State health officials support Conway Medical Center’s proposal to build a 50-bed hospital in Carolina Forest.
The S.C. Department of Health and Environmental Control (DHEC) on Monday approved a certificate of need for the planned $160.8 million facility on International Drive, according to DHEC records.
“This is a major win for the Carolina Forest community,” said Bret Barr, president of CMC, in a news release. “We are thrilled DHEC recognizes the importance of what Conway Medical Center will bring to this area in a facility that will be unlike any other in the state. As the first hospital in Horry County, there is no better healthcare system to provide the services so desperately needed in this growing area. This decision allows CMC to provide a total healthcare solution that will create happier healthier lives for the people of Carolina Forest and beyond.”
A certificate of need (CON) indicates a provider has proven to DHEC that a project is needed in a community. In South Carolina, this designation is required by the state to build new medical facilities. The intent of the CON program is to help control healthcare costs and prevent the duplication of services, but the process does allow providers to file appeals and even challenge other organizations’ applications. This can delay the construction of facilities for months and sometimes years.
DHEC initially planned to issue a decision about CMC’s hospital plans in December. But after McLeod Health applied to build a Carolina Forest hospital in August and Tidelands Health submitted its proposal for a Socastee hospital in September, DHEC said those two projects would likely be competing with CMC’s hospital.
However, in a letter to Barr approving the certificate of need, DHEC noted the Tidelands and McLeod projects are not considered competing with CMC under state law. If they had been deemed competing, state officials could have approved one or more applications and rejected others. DHEC has not announced a decision about certificates of need for the McLeod and Tidelands projects, and representatives for those organizations also confirmed that they had not received any word about their applications.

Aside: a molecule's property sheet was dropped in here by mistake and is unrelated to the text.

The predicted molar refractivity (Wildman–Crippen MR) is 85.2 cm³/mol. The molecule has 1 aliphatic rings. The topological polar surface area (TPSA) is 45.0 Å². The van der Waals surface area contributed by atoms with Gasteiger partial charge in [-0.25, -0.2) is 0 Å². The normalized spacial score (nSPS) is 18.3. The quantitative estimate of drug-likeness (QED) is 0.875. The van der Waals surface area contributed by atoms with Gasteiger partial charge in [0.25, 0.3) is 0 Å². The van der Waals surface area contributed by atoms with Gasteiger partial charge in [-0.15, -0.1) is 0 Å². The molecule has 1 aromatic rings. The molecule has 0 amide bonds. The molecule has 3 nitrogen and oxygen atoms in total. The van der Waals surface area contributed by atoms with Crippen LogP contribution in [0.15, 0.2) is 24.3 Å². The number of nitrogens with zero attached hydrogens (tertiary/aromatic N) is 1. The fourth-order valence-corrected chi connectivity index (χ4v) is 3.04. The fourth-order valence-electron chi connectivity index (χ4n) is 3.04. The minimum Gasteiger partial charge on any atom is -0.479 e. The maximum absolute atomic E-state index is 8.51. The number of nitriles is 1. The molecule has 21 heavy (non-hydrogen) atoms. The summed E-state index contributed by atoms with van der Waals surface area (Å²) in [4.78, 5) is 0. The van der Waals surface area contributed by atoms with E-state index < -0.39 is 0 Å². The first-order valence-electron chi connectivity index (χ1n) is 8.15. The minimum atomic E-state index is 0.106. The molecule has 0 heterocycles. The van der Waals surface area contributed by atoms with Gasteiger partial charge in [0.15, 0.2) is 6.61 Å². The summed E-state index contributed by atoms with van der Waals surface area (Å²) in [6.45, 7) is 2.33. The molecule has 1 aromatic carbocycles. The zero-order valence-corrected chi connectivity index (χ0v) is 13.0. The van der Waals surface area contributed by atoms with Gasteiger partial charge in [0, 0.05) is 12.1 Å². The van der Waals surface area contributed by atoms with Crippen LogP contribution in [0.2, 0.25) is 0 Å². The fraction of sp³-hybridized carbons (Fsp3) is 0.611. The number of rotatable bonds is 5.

Monday’s decision marked a key victory for CMC, which applied for the hospital certificate nearly a year ago and has faced opposition from McLeod, Tidelands and Grand Strand Medical Center. Neighbors, state wildlife officials and environmental advocates have also raised concerns about the project’s impact on the wetlands-laden tract, which sits close to thousands of acres of conservation land. The state Department of Natural Resources periodically conducts controlled burns in that area as a way to minimize the wildfire hazard.
“The grounds for opposition include claims that the Project does not comply with applicable South Carolina law and the South Carolina Health Plan,” wrote Maggie Parham Murdock, director of DHEC’s certificate of need program, in a letter to Barr. “In addition, and of particular concern to the Department, are issues raised in opposition to the proposed location of the Project, including the potential negative effects of the Project on plant and wildlife species in nearby areas like the Lewis Ocean Bay Heritage Preserve and Horry County wetland mitigation bank, as well as proximity of the proposed location to certain prescribed fire management activities vital to the continued health and preservation of these areas. Nevertheless, the Department finds that the opposing parties have not presented sufficient evidence to justify outright denial of the application at this time.”
One major difference between the CMC project and the hospitals proposed by other providers is that CMC is not seeking to add hospital beds in the county. The organization is asking DHEC to shift 50 underutilized beds from CMC’s main 210-bed Conway campus to the proposed hospital in the growing Carolina Forest area.
“CMC adequately justified, through patient origin and other data, the need for the new additional hospital,” Murdock wrote. “CMC further addressed the impact the Project could have on existing hospitals in the service area.”
CMC officials have said the Carolina Forest hospital would offer orthopedics, women’s health programs and cancer care, among other services. This includes eight labor and delivery rooms, two C-section rooms, six ICU beds and three operating rooms.